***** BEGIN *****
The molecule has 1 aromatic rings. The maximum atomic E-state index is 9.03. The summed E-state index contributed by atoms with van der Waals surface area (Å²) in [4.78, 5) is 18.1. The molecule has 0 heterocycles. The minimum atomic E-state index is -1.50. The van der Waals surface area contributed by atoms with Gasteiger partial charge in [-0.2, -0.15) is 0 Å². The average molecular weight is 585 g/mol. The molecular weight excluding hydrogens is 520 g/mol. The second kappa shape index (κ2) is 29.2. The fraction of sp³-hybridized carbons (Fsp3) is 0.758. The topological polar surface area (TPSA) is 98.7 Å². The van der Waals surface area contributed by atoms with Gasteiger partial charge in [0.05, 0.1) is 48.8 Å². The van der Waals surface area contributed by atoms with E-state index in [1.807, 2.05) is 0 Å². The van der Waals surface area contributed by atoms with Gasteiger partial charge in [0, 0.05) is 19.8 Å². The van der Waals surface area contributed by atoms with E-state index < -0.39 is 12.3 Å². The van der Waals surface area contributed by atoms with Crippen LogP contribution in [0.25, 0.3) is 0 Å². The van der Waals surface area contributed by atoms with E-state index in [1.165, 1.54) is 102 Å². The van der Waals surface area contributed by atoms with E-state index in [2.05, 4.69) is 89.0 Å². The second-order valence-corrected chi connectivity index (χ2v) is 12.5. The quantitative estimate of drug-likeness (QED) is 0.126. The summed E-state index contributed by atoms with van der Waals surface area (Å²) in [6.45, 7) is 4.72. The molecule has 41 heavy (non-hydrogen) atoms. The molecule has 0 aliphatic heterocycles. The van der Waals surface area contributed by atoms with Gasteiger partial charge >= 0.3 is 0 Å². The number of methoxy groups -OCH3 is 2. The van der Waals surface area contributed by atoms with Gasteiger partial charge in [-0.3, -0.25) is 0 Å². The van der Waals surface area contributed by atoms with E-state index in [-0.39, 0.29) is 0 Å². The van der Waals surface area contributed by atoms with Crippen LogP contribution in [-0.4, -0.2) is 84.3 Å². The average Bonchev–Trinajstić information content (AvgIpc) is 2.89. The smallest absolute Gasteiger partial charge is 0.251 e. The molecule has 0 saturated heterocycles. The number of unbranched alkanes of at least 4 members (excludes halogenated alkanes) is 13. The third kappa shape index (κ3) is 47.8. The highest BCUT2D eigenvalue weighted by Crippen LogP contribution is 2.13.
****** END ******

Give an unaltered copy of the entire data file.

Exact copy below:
The molecule has 1 aromatic rings. The maximum atomic E-state index is 9.03. The summed E-state index contributed by atoms with van der Waals surface area (Å²) in [4.78, 5) is 18.1. The molecule has 0 heterocycles. The minimum atomic E-state index is -1.50. The van der Waals surface area contributed by atoms with Gasteiger partial charge in [-0.2, -0.15) is 0 Å². The average molecular weight is 585 g/mol. The molecular weight excluding hydrogens is 520 g/mol. The second kappa shape index (κ2) is 29.2. The fraction of sp³-hybridized carbons (Fsp3) is 0.758. The topological polar surface area (TPSA) is 98.7 Å². The van der Waals surface area contributed by atoms with Gasteiger partial charge in [0.05, 0.1) is 48.8 Å². The van der Waals surface area contributed by atoms with E-state index in [1.807, 2.05) is 0 Å². The van der Waals surface area contributed by atoms with Gasteiger partial charge in [0, 0.05) is 19.8 Å². The van der Waals surface area contributed by atoms with E-state index < -0.39 is 12.3 Å². The van der Waals surface area contributed by atoms with Crippen LogP contribution in [0.25, 0.3) is 0 Å². The van der Waals surface area contributed by atoms with E-state index in [1.165, 1.54) is 102 Å². The van der Waals surface area contributed by atoms with E-state index in [2.05, 4.69) is 89.0 Å². The second-order valence-corrected chi connectivity index (χ2v) is 12.5. The quantitative estimate of drug-likeness (QED) is 0.126. The summed E-state index contributed by atoms with van der Waals surface area (Å²) in [6.45, 7) is 4.72. The molecule has 41 heavy (non-hydrogen) atoms. The molecule has 0 aliphatic heterocycles. The van der Waals surface area contributed by atoms with Gasteiger partial charge >= 0.3 is 0 Å². The number of methoxy groups -OCH3 is 2. The van der Waals surface area contributed by atoms with Gasteiger partial charge in [-0.3, -0.25) is 0 Å². The van der Waals surface area contributed by atoms with E-state index in [-0.39, 0.29) is 0 Å². The van der Waals surface area contributed by atoms with Crippen LogP contribution in [-0.4, -0.2) is 84.3 Å². The average Bonchev–Trinajstić information content (AvgIpc) is 2.89. The smallest absolute Gasteiger partial charge is 0.251 e. The molecule has 0 saturated heterocycles. The number of unbranched alkanes of at least 4 members (excludes halogenated alkanes) is 13. The third kappa shape index (κ3) is 47.8. The highest BCUT2D eigenvalue weighted by Crippen LogP contribution is 2.13.